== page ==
Surprisingly, it wasn’t a licensed medical physician in one of the predictable low-slung red states where all the stupid lives that denied Patrick a prescription for Truvada. That happened in the pine-fresh, fern-green, slug-kissed and ostensibly liberal-as-all-fuck Pacific Northwest–Portland, if you can imagine, where the homos are hoppin’ and everyone’s high.

“I had always had a curiosity about the medicine,” Patrick says. “You see it everywhere, the clinic, on hookup apps, at your friend’s house on the kitchen counter, online…it’s like a siren, singing to you sweetly with the promise of what you so desperately desire. Are you looking? I am!”

“Desperately” is apt. Not to wax dramatic, but after forty years of stigma, paranoia, and just a soupçon of abject terror, Truvada seemed to suddenly emerge as the champion in a relentless war we all have been waging since many of us emerged confused and steaming from our mama’s wombs.

“My primary care doctor was unable to see me for two weeks, so I made an appointment with another doctor in the practice,” Patrick tells us. “This was my first mistake.”

“I mean, one look at me (and hearing my story and risk factors), they had to give me a lifetime supply…Jesus, I am a walking billboard for gay sex,” he says.

But, no. The attending physician refused to write Patrick a simple prescription. And why?
Because good old-fashioned homophobia. And because slut-shaming. That’s why.

“What set me off was when the doctor suggested instead that I try ‘less risky’ practices,” he explains. “I looked her in the eye and said, ‘Like what? Not sleeping with other men?’—and…she just nodded.

“With that nod she was affirming something that queer people have heard our whole lives”, he says–namely that if we occasionally dare to “feel our oats” we deserve HIV, and that our fundamental expression of sexuality is dirty, wrong, and worthy of punishment. “I lost it and started to cry. And then I got angry. Maybe flipped some tongue dispensers, and demanded to see someone who could help me.

Of course, that went over like a lead pelican. Doctors are notoriously protective of their tongue depressors.

“Instead of getting the medical attention I needed, I was asked to leave and told I would be terminated as a patient. I stormed out of the office.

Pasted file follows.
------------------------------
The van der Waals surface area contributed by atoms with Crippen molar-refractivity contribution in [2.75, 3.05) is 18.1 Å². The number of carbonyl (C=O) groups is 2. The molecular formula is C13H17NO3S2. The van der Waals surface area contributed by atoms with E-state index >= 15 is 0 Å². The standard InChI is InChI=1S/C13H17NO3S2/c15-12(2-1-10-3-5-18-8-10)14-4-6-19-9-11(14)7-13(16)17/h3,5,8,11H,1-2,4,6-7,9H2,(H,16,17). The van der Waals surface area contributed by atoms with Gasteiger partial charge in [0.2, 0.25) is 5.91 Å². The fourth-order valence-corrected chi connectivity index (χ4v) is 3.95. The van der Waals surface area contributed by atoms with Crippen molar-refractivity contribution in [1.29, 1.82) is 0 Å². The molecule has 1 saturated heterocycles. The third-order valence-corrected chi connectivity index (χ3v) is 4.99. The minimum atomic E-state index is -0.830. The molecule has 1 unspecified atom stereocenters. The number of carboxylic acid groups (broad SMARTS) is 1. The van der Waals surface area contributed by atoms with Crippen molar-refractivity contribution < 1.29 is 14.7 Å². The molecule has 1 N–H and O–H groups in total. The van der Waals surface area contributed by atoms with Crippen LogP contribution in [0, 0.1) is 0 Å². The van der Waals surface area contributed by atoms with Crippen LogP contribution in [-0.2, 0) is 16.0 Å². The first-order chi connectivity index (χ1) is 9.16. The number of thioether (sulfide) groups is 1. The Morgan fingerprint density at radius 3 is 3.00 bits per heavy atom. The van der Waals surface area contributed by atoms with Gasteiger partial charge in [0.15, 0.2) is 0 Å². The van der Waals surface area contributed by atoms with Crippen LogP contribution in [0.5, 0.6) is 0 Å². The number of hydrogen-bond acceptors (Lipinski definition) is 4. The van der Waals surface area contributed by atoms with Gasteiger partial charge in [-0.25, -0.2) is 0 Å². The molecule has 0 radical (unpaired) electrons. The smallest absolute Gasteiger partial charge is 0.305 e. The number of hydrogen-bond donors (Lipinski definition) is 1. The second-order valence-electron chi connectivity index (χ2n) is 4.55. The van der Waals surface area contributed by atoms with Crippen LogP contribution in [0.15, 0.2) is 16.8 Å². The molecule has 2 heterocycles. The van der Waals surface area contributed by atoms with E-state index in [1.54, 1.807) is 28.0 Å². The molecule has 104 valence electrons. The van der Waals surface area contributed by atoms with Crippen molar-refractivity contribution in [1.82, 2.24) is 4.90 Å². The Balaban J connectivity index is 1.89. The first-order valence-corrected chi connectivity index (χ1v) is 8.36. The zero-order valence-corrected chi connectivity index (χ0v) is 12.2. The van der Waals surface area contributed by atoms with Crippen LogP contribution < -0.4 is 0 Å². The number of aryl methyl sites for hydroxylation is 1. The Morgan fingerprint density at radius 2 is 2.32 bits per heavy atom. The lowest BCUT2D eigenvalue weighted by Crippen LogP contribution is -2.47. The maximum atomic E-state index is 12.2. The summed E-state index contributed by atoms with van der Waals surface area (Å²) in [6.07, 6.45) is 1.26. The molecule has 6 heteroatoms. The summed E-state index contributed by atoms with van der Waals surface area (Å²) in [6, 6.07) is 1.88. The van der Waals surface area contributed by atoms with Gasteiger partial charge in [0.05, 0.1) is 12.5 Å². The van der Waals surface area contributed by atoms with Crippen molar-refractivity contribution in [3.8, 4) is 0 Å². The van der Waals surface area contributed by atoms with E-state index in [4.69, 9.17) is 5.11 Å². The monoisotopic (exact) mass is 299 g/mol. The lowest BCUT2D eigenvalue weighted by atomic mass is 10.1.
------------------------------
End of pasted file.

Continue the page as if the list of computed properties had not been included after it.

“Hysterical, I drove the two minutes to my primary care doctor’s office. Upon arrival the receptionist ran and hid in the back room. My doctor’s nurse assistant came out asking, ‘what have you done?’.

“Once again I explained what was happening, what I was trying to do, and what I wanted,” Patrick says, “I was told I needed to wait and talk to my primary doctor. Now for the twenty plus days that I waited for my appointment, I was at risk. It only takes one day, one hour, one minute, one second to change your life completely.”

Patrick Buckmaster

Inevitably it was the community itself which came to Patrick’s rescue.

“Thankfully, my posts on Facebook about being denied did not go unheard. I had a wonderful friend who referred me to Dr. Robert Lusk at Providence/Cascade AIDS Project. It was like meeting an old friend–someone who understands you and gets it.

“He made me feel so validated for wanting to help myself and my community. He made me feel the way that you’re supposed to feel when you are just trying to better. This man has watched HIV/AIDs destroy this community. When I met Dr. Lusk, I knew I had found an equal–a queer man who has been fighting the same fight but for much longer.

“I sat in his office and cried. I cried tears for myself because of how happy I was to finally me understood. I cried tears for all the times I was denied and everyone who has been denied/rejected. I cried for all the people who have been rejected because of their status. And I cried for all those before me who have died, been affected, and are still alive.”

The freshest numbers from the FCC claim that Truvada will reduce new HIV Infections by 70%–for people who can afford it. “I realize how lucky I am to be able to afford the medicine as well as how fortunate I am to be at this point in my life.”

“As of this writing, it is my one week of being on the medicine. Do I feel any better? Do I feel stronger? Do I feel any different than before?

“PrEP makes me feel better about myself and the queer community because it eliminates my risk of becoming positive, and at the same time allows me to be positive about others. I never was afraid to be with someone because of what they might have, and this pill insures that I can love who I want, when I want, and how I want.”

Responsible, sane.

“In hindsight my big mistake was going to doctors who didn’t experience my kind of life, sex, or world. Of course, two monogamous, heterosexual women are not going understand the life of a queer man who has multiple partners and a ‘risky’ lifestyle. And if your doctors don’t understand you, get a second, third, fourth, fifth opinion until someone understands you and can help.”

It’s advice no gay person these days should need, but very good advice, indeed. And I’d personally like to add one step further: contact the AMA and report the hell out of the bastards that deny you. Doctors slut-shaming gay people to death is just SO very 1992, after all. Isn’t it?